[11:16] Women's Instinct to Rescue

[11:16] And that is their instinct. things. So if people present themselves to women as helpless victims of circumstance, women are often, they get sort of a strong impulse to, oh, that's so sad. People make mistakes and they want to rescue. Now, of course, using other people's resources, right? Using other people's resources, that seems to be quite common. And then when it's debt-based resources, it's like magic summon money to do all of this. And again, I just don't complain against women. I'm completely thrilled and find it wonderful and beautiful that women care about little people, right? I really do. That's why we're all here. We wouldn't be here otherwise. But you combine it with politics, right? And that's a very bad scene, right? Because then you have to treat people as toddlers forever. Right now, women take care of toddlers and then vote to have people never grow up. Growing up is when you start blaming people and circumstances for your choices.

[12:19] Blame is just excuse, spelled differently. And I just can't get around to dehumanizing people by treating grown adults as toddlers. So I would say focus a little bit less on how things will be constituted in freedom, in a state of freedom, and instead focus more on how we get to a state of freedom. All right. Many young people at my works as someone have no interest in having children, even though they are completely capable of doing so. Even people in their late 20s and early 30s say they don't want kids. All the reasons are for selfish reasons, such as children are too expensive, or they just want to enjoy life, or that waking up all night is too much stress for them to take care of an infant. Is not having children on purpose, even if completely capable of doing so, immoral?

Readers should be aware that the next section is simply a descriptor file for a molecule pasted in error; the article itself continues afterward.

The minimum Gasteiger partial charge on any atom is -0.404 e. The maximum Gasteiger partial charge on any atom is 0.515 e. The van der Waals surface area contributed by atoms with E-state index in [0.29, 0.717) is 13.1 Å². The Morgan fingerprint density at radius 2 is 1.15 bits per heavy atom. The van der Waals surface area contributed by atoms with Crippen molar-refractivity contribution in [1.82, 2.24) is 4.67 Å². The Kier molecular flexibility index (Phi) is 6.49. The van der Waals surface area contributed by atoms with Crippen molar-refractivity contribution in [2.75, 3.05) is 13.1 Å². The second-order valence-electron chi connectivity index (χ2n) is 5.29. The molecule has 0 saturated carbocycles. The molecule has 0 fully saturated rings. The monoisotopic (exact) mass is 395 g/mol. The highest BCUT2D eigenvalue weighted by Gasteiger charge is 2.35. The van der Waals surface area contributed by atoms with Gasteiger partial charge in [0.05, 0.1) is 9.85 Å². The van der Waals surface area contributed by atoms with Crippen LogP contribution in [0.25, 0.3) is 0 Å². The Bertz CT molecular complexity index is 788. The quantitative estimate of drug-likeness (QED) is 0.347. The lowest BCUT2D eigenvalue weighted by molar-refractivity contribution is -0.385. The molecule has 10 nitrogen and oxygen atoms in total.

[13:04] Well, it's not. Obviously, not having children is not the initiation of the use of force. And let's use, we'll sort of sidely, will sidestep the abortion question just for the moment and say that you are simply preventing insemination or not having sex or something like that. Okay, so, I mean, that's not the initiation of the use of force.

[13:27] Impact of Frivolous Choices

[13:27] If you have a family wealth that was accumulated by bitterly hard work over ten generations, and you decide to blow that family wealth on completely useless garbage and stupid investments, and vanity consumption, and travel, and so on, right? Is that the initiation of the use of force? No. No, it's not. You are simply destroying, through vanity and foolishness, the wealth generated over many generations by extremely diligent and hard-working ancestors. But it's not the initiation of the use of force. You can't go to jail. Obviously for wasting money it's your money you can spend it stupidly as much as you want so it's not the initiation of the use of force it is however a.

[14:18] A kind of spiritual theft. Right. So, let's say that for ten generations, mostly the men in your family have worked incredibly hard, made massive sacrifices to accumulate five million dollars for your family.

[14:37] Now, you come along and blow it all on Lego sets and travel and Maseratis and, like, just useless stuff, and you destroy the fortune. Okay.